Such initiatives are important in the light of the risk to bees if we exit the EU and are no longer bound by the ban on neonics and other substances, unless the Government take similar action. Can the Minister assure us that the Government will continue to protect our pollinators if, unfortunately, we leave the EU?

      Finally, the noble Viscount, Lord Ridley, made a point about how crop-pollinating insects are thriving. If we grow more crops to feed the world's growing population, it occurs to me that we are providing more food for their pollinators, so I am not surprised that they are thriving. I wonder whether the noble Viscount agrees. I look forward to the Minister's response.

    • Drugs Licensing - Statement | Lords debates

      My Lords, I, too, welcome the Statement and thank the Minister for making it. I thank her also for her efforts in this cause and those of her noble friend Lord O'Shaughnessy, who is in his place. I welcome the fact that Professor Sally Davies will now review the mountain of evidence for the medicinal and therapeutic benefit of cannabis-based medicines. She will undoubtedly find that the fact that there are no legally recognised benefits is quite wrong and must change. By what means will Professor Davies hear evidence from the many patients who already know about the benefits? Their doctors know the benefits, too. If she does not already, I am quite sure that Professor Davies will soon know them as well.

      I also welcome the fact that the Government will reschedule cannabis when Professor Davies demonstrates those benefits. It should never have been scheduled as a drug without any medical benefits in the first place. Can the Minister estimate how long this process will take, as thousands of patients await the outcome in pain and discomfort?

      While we wait for this to be done, it is very welcome that the Government have set up an expert panel to advise Ministers on any applications to prescribe cannabis medicines. It is outrageous that the Dingley family's heroic doctors should have been put through the wringer by the inappropriate processes which the Home Office has imposed on them during the past four months.

      I cannot say how delighted I am that Alfie Dingley and Billy Caldwell will get their medicines at last. However, it should not have taken four months since the Prime Minister promised Alfie's mother, Hannah Deacon, when she visited No. 10 with me and a group of Peers and MPs, that her son would get a licence for his cannabis medicines on compassionate grounds and speedily. During that four-month period Home Office officials were trying, mistakenly, to operate a system for licensing which was not intended for such cases but was intended for normal clinical trials. It became clear very quickly that the system they were trying to use was not fit for purpose, yet they persisted. I would like to be assured that a system that is fit for purpose will be put in place. Will the Minister give me that assurance? It should not have taken a child, Billy Caldwell, being put in a life-threatening situation for the Government to take this action but I am delighted that they now have.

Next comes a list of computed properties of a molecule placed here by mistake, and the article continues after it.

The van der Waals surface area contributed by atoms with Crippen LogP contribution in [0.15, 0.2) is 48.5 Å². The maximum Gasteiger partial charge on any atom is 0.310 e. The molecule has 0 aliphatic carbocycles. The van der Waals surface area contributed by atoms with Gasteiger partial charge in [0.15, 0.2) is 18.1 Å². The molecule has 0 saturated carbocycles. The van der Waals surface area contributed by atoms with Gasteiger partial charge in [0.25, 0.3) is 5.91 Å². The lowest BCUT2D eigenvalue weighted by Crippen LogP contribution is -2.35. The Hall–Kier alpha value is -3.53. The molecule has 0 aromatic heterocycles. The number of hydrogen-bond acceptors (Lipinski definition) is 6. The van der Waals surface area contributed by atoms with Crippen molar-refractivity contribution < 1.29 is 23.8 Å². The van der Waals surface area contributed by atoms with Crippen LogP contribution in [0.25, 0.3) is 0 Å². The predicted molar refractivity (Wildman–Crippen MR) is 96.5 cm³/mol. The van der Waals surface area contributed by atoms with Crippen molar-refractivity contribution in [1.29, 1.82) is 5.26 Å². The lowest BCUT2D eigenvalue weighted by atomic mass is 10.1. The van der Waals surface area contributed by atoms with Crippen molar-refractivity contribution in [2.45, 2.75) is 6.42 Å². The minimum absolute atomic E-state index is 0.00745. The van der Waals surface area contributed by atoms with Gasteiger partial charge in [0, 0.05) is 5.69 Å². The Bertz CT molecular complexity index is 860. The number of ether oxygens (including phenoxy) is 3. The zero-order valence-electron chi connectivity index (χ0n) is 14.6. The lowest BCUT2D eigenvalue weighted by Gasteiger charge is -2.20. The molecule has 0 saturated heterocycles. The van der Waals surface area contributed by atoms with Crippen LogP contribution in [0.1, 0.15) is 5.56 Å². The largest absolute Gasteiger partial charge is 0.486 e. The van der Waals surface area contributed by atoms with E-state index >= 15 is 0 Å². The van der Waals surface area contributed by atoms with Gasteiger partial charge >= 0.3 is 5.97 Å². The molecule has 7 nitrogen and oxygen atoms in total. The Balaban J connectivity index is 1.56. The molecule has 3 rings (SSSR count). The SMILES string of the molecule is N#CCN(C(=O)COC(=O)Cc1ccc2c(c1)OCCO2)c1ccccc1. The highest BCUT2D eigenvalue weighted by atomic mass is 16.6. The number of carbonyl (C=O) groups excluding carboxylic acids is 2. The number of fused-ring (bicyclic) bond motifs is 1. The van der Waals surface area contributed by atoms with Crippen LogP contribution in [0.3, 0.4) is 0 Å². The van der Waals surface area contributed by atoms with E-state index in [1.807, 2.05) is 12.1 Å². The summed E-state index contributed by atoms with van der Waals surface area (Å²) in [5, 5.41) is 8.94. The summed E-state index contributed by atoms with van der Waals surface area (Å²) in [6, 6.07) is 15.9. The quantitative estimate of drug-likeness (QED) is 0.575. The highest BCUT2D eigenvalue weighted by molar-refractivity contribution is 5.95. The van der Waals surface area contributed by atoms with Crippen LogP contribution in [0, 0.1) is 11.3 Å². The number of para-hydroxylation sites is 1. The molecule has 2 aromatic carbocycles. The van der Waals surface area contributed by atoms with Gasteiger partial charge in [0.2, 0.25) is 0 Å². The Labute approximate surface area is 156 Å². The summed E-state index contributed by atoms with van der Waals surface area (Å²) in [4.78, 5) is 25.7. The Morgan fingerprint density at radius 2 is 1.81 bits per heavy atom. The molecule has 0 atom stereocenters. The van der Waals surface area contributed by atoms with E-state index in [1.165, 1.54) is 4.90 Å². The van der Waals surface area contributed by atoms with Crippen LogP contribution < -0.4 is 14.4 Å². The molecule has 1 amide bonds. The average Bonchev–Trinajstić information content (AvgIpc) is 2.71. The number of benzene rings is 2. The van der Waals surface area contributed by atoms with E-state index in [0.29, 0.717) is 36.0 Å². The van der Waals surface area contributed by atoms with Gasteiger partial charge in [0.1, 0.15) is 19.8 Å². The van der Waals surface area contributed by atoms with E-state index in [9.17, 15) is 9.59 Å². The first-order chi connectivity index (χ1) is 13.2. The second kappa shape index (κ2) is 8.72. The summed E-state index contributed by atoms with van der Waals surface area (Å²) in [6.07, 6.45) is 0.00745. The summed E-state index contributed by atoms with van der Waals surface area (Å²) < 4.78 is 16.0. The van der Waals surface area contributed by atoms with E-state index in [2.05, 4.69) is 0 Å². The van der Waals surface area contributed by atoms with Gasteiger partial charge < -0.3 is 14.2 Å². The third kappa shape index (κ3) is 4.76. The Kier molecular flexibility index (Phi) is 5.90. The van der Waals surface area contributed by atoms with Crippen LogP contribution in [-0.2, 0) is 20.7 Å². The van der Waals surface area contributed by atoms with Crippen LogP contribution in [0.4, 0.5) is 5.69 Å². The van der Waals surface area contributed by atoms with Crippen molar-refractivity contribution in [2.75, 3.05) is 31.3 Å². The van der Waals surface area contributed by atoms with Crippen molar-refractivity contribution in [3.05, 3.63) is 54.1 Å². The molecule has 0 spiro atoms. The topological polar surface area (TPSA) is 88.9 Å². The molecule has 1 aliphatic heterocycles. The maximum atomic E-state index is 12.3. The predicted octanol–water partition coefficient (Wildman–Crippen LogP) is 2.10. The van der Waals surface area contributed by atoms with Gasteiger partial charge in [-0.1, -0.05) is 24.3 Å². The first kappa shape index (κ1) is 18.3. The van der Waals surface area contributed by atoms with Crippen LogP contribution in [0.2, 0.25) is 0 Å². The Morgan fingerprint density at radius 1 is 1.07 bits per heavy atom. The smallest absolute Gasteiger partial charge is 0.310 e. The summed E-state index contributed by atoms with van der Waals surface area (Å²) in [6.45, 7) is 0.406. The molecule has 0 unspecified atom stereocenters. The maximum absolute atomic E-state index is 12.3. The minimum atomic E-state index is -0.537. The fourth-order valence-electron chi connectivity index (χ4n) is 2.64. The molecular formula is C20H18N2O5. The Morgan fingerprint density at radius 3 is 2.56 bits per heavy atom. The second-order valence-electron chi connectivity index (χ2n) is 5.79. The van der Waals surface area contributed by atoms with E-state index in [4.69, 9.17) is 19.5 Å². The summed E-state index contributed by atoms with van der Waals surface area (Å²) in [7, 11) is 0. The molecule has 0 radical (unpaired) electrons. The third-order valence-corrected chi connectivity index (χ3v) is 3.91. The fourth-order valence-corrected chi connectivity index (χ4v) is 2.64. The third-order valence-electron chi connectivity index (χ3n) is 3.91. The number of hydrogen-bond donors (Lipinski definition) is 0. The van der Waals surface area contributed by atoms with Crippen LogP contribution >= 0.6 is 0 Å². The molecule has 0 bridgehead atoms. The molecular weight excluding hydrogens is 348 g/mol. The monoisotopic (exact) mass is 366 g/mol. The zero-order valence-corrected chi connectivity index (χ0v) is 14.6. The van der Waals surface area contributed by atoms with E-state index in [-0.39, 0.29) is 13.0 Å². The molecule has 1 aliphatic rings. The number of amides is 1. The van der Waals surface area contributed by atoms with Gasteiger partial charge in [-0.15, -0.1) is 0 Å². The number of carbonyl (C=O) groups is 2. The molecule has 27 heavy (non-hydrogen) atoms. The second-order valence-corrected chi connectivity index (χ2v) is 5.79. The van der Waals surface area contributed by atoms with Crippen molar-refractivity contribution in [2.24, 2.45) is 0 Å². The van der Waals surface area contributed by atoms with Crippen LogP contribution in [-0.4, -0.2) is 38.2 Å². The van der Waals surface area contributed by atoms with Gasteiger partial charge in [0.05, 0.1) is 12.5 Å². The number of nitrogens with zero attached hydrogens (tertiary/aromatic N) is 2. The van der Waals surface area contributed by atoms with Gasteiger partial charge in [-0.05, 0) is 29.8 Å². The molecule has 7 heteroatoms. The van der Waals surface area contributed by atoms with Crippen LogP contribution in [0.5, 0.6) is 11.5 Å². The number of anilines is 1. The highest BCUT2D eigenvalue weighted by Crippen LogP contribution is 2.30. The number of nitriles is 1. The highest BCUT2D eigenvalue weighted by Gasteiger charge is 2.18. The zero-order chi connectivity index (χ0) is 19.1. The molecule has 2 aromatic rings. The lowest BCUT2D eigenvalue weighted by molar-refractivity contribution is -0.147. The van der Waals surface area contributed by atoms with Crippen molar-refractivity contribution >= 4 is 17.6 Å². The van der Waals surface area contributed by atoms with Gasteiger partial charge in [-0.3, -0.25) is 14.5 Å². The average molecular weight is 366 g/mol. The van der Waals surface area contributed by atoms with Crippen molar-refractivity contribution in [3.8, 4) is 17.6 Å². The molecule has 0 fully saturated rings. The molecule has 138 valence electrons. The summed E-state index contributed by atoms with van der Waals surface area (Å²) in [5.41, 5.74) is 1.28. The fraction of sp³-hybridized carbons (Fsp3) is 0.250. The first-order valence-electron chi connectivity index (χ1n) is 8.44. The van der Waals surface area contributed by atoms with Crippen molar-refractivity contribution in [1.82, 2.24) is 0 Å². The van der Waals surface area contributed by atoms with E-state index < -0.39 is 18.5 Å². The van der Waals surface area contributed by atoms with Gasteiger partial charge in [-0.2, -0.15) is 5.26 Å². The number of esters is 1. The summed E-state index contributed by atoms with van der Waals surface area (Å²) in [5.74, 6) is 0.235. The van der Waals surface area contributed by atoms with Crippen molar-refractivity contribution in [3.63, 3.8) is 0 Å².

During the campaign I have been convinced of the Minister's good faith in this matter but, frankly, although she is always welcome in her place, it should be a Health Minister standing there at the Dispatch Box. I am delighted to see the noble Lord, Lord O'Shaughnessy, in his place listening to this debate. Drug licensing is a health matter, not a Home Office matter and clearly the Secretary of State for Health and Social Care agrees with that, so how will the Department of Health and Social Care be involved in the new arrangements outlined in the Statement and those that will inevitably follow?

      Yesterday the Prime Minister said a system is already in place for the medicinal use of cannabis and that government policy would be driven by "what clinicians are saying". The system has failed thousands of patients, but it is good news that the Government are now trying to put that right, and I thank the Minister for that. Can she say whether expert evidence from countries such as the Netherlands, where cannabis medicines have been safely used for some time, will be heard during the review?